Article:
I enjoy books in which writers take on challenging topics, particularly when the topics are timely or provide some perspective on how things have or haven’t changed. The Man Dance is a book like that, tracing the coming of age of an artistic boy, George, from his school days to the cusp of manhood in 1960s Britain. [Read more…]
I enjoyed Right after the Weather from the start. Carol Anshaw doesn’t waste time in developing the main character, Cate, and giving readers a sense of her life in Chicago: her love life, her work life, her home life. She’s barely making ends meet as a set designer, but her existence is made rich by friendships, a rescue dog, and the prospect of a solid romantic relationship that might help alleviate her loneliness and sense of aimless personal drifting. [Read more…]
Earlier this week, an article by Gregory Thomas, travel editor at the San Francisco Chronicle, highlighted a recent analysis by economic consulting firm EcoNorthwest that put a dollar amount on the revenue that might be generated by draining the Hetch Hetchy Reservoir and reopening Hetch Hetchy Valley to tourism. The economic potential—calculated to eventually top $100 billion—is suggested to be yet one more argument for the restoration of Hetch Hetchy Valley to “a more natural state — of the variety that stirred John Muir’s soul a century ago.” The EcoNorthwest study was commissioned by Restore Hetch Hetchy. [Read more…]
Although you won’t yet find binge-read in Merriam-Webster, I think it’s just as legitimate a thing as binge-watching, or it has become so for me since discovering the novels of Anita Shreve earlier this year. I honestly can’t even recall what led me to the first title of hers except that I was fresh from a double helping of Aminatta Forna (a real feast!) and was likely looking around on the literary prize lists for a new female author to read.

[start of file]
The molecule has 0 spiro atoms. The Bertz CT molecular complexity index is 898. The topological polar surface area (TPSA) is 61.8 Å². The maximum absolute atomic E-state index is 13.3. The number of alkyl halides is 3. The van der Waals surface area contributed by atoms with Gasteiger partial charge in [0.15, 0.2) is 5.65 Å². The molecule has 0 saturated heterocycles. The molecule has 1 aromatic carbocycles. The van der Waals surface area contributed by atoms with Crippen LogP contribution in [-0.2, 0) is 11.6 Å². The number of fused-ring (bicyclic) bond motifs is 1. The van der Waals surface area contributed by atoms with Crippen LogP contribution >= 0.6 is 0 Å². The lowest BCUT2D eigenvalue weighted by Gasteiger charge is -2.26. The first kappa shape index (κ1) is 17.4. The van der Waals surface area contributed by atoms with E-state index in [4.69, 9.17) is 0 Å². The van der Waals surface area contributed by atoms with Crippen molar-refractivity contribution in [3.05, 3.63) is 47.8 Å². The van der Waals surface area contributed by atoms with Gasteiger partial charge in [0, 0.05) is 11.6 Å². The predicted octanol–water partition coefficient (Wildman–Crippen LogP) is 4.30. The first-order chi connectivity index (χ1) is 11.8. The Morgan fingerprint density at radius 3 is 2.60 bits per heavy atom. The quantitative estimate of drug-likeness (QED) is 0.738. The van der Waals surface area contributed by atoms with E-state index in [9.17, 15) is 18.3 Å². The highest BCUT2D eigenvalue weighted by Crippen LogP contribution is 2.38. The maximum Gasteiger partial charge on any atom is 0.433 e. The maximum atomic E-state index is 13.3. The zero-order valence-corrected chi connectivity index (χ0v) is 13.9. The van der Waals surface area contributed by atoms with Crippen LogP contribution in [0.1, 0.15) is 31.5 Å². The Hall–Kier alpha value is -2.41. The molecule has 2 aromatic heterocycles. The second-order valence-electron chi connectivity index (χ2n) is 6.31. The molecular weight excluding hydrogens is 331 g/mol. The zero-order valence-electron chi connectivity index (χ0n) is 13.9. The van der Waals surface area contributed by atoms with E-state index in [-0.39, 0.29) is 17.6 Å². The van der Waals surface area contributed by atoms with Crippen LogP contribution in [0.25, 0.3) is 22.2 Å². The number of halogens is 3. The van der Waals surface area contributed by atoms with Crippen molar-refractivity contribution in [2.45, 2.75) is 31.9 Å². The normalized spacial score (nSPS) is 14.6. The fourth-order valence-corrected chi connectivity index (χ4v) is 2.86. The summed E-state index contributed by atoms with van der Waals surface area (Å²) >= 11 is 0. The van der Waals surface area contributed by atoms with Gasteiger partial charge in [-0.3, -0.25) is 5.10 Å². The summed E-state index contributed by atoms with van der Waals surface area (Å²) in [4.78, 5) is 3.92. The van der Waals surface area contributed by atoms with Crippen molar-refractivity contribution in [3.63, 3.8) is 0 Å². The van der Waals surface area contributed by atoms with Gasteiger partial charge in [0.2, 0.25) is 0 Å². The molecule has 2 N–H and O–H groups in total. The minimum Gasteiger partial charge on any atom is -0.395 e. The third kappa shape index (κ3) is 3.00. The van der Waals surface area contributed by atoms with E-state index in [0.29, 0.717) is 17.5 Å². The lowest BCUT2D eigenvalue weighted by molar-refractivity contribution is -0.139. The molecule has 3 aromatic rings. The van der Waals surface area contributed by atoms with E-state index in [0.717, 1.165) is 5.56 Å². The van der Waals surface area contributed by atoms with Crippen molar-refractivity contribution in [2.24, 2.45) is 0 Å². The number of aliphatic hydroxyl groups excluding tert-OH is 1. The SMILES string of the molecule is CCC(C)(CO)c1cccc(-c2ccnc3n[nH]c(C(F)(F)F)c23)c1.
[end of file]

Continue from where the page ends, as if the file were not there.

Once I regained my equilibrium after a breast cancer diagnosis in February, I stopped taking on spare-time editing work and decided to allocate more free time to enjoying whatever life I had left on earth. And to fill the dreary time that passes during chemotherapy—when many of my pleasurable outdoor activities ceased or became severely curtailed—I decided to read (and write) voraciously. [Read more…]
With the exception of my local library’s holdings (online and off) and the catalogs of certain publishers, almost any list of book titles is accompanied by that ominous set of five stars. I say ominous because as a hopeful fiction writer, those stars seem to be the source of both exhilaration and despair.
I spend more time than is constructive poring over reviews for my favorite books, books I’m browsing, books I’m curious about, books that have won awards—you get the idea. As with anything that tries to make sense of public opinion and taste, this five-star review system isn’t exactly the best guide for choosing a good book. Unfortunately, it has achieved a strong influence over not just the books people read but also the foods, appliances, clothes, and whatever else they buy for their everyday lives. [Read more…]
My forthcoming novel Ripening the Times began as a 2012 NaNoWriMo project. For those who don’t know, NaNoWriMo stands for National Novel Writing Month and is celebrated by the personal challenge of writing 50,000 words in a month—the approximately length of a novel. I had started writing a novel in 2001—a manuscript that languished throughout the significant changes and upheaval in my life in the intervening years. The NaNoWriMo organizers suggest that rather than picking up an old project, writers should begin a new manuscript with a fresh idea. Start at zero words and write something new. [Read more…]
On the heels of the publication success of his first novel, Orange Rain (Trébol Press, 2014), Jan Smitowicz released the self-published Redwood Falls this past August. After reading the sample on Amazon, I immediately bought the ebook. Smitowicz begins to build suspense from the first page of this novel, and his vivid description of a groggy, late-night departure on a trip to we’re-not-sure-where evokes compelling images and a strong desire to understand the story that is unfolding. To me, the writing style departs slightly from that in his debut novel — more descriptive, more evocative, more sensual. [Read more…]